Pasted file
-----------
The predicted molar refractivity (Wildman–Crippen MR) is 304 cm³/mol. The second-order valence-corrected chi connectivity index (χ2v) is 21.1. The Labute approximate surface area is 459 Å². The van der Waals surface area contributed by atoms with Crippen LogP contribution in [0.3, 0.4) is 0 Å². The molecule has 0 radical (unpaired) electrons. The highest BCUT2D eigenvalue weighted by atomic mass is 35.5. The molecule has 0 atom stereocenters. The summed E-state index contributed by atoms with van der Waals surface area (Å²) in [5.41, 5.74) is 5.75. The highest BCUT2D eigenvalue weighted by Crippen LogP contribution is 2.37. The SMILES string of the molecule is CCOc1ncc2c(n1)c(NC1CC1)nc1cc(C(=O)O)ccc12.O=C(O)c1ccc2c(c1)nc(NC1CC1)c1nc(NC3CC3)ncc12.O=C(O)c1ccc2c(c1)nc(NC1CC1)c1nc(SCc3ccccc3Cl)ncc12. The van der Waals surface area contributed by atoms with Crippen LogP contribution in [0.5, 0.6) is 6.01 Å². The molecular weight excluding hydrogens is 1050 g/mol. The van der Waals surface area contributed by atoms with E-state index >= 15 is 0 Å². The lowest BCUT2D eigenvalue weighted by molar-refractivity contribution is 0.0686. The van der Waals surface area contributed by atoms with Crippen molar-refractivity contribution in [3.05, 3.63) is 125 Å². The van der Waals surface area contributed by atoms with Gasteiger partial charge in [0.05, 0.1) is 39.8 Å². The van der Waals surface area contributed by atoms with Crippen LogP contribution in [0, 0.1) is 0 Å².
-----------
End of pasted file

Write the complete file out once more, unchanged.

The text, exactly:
The predicted molar refractivity (Wildman–Crippen MR) is 304 cm³/mol. The second-order valence-corrected chi connectivity index (χ2v) is 21.1. The Labute approximate surface area is 459 Å². The van der Waals surface area contributed by atoms with Crippen LogP contribution in [0.3, 0.4) is 0 Å². The molecule has 0 radical (unpaired) electrons. The highest BCUT2D eigenvalue weighted by atomic mass is 35.5. The molecule has 0 atom stereocenters. The summed E-state index contributed by atoms with van der Waals surface area (Å²) in [5.41, 5.74) is 5.75. The highest BCUT2D eigenvalue weighted by Crippen LogP contribution is 2.37. The SMILES string of the molecule is CCOc1ncc2c(n1)c(NC1CC1)nc1cc(C(=O)O)ccc12.O=C(O)c1ccc2c(c1)nc(NC1CC1)c1nc(NC3CC3)ncc12.O=C(O)c1ccc2c(c1)nc(NC1CC1)c1nc(SCc3ccccc3Cl)ncc12. The van der Waals surface area contributed by atoms with Crippen LogP contribution in [0.5, 0.6) is 6.01 Å². The molecular weight excluding hydrogens is 1050 g/mol. The van der Waals surface area contributed by atoms with E-state index >= 15 is 0 Å². The lowest BCUT2D eigenvalue weighted by molar-refractivity contribution is 0.0686. The van der Waals surface area contributed by atoms with Crippen molar-refractivity contribution in [3.05, 3.63) is 125 Å². The van der Waals surface area contributed by atoms with Gasteiger partial charge in [0.05, 0.1) is 39.8 Å². The van der Waals surface area contributed by atoms with Crippen LogP contribution in [0, 0.1) is 0 Å².